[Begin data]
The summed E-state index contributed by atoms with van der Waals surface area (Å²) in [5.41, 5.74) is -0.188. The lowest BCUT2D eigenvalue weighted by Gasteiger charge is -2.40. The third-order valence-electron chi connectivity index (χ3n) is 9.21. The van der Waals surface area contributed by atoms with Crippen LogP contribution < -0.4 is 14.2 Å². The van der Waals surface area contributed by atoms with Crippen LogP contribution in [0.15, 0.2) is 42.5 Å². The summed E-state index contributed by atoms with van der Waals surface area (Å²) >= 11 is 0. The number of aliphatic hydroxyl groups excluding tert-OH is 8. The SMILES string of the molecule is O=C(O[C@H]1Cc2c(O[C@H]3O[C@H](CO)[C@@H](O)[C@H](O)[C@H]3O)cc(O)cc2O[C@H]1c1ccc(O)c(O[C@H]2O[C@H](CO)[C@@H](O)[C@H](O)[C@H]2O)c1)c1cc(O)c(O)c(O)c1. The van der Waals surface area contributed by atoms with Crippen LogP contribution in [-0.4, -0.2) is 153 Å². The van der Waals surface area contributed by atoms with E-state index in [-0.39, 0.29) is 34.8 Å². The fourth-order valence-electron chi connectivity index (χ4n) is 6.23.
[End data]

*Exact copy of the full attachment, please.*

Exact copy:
The summed E-state index contributed by atoms with van der Waals surface area (Å²) in [5.41, 5.74) is -0.188. The lowest BCUT2D eigenvalue weighted by Gasteiger charge is -2.40. The third-order valence-electron chi connectivity index (χ3n) is 9.21. The van der Waals surface area contributed by atoms with Crippen LogP contribution < -0.4 is 14.2 Å². The van der Waals surface area contributed by atoms with Crippen LogP contribution in [0.15, 0.2) is 42.5 Å². The summed E-state index contributed by atoms with van der Waals surface area (Å²) >= 11 is 0. The number of aliphatic hydroxyl groups excluding tert-OH is 8. The SMILES string of the molecule is O=C(O[C@H]1Cc2c(O[C@H]3O[C@H](CO)[C@@H](O)[C@H](O)[C@H]3O)cc(O)cc2O[C@H]1c1ccc(O)c(O[C@H]2O[C@H](CO)[C@@H](O)[C@H](O)[C@H]2O)c1)c1cc(O)c(O)c(O)c1. The van der Waals surface area contributed by atoms with Crippen LogP contribution in [-0.4, -0.2) is 153 Å². The van der Waals surface area contributed by atoms with E-state index in [-0.39, 0.29) is 34.8 Å². The fourth-order valence-electron chi connectivity index (χ4n) is 6.23.